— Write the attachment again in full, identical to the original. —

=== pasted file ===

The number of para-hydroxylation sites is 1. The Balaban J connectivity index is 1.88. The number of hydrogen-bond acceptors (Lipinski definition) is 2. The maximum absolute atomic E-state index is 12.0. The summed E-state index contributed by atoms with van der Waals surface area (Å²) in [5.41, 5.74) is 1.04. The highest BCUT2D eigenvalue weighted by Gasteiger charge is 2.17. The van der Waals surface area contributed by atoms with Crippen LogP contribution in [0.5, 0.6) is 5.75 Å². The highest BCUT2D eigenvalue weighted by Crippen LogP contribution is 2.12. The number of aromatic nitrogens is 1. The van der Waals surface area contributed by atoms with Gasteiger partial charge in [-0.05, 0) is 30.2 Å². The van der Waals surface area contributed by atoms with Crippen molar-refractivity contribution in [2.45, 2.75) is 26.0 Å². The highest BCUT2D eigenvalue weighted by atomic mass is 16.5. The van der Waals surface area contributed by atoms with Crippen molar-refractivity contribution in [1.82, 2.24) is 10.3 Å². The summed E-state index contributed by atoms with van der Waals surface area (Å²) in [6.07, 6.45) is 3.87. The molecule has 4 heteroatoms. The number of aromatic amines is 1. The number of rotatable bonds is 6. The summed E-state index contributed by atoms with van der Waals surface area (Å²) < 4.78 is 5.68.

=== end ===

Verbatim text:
The number of para-hydroxylation sites is 1. The Balaban J connectivity index is 1.88. The number of hydrogen-bond acceptors (Lipinski definition) is 2. The maximum absolute atomic E-state index is 12.0. The summed E-state index contributed by atoms with van der Waals surface area (Å²) in [5.41, 5.74) is 1.04. The highest BCUT2D eigenvalue weighted by Gasteiger charge is 2.17. The van der Waals surface area contributed by atoms with Crippen LogP contribution in [0.5, 0.6) is 5.75 Å². The highest BCUT2D eigenvalue weighted by Crippen LogP contribution is 2.12. The number of aromatic nitrogens is 1. The van der Waals surface area contributed by atoms with Gasteiger partial charge in [-0.05, 0) is 30.2 Å². The van der Waals surface area contributed by atoms with Crippen molar-refractivity contribution in [2.45, 2.75) is 26.0 Å². The highest BCUT2D eigenvalue weighted by atomic mass is 16.5. The van der Waals surface area contributed by atoms with Crippen molar-refractivity contribution in [1.82, 2.24) is 10.3 Å². The summed E-state index contributed by atoms with van der Waals surface area (Å²) in [6.07, 6.45) is 3.87. The molecule has 4 heteroatoms. The number of aromatic amines is 1. The number of rotatable bonds is 6. The summed E-state index contributed by atoms with van der Waals surface area (Å²) < 4.78 is 5.68.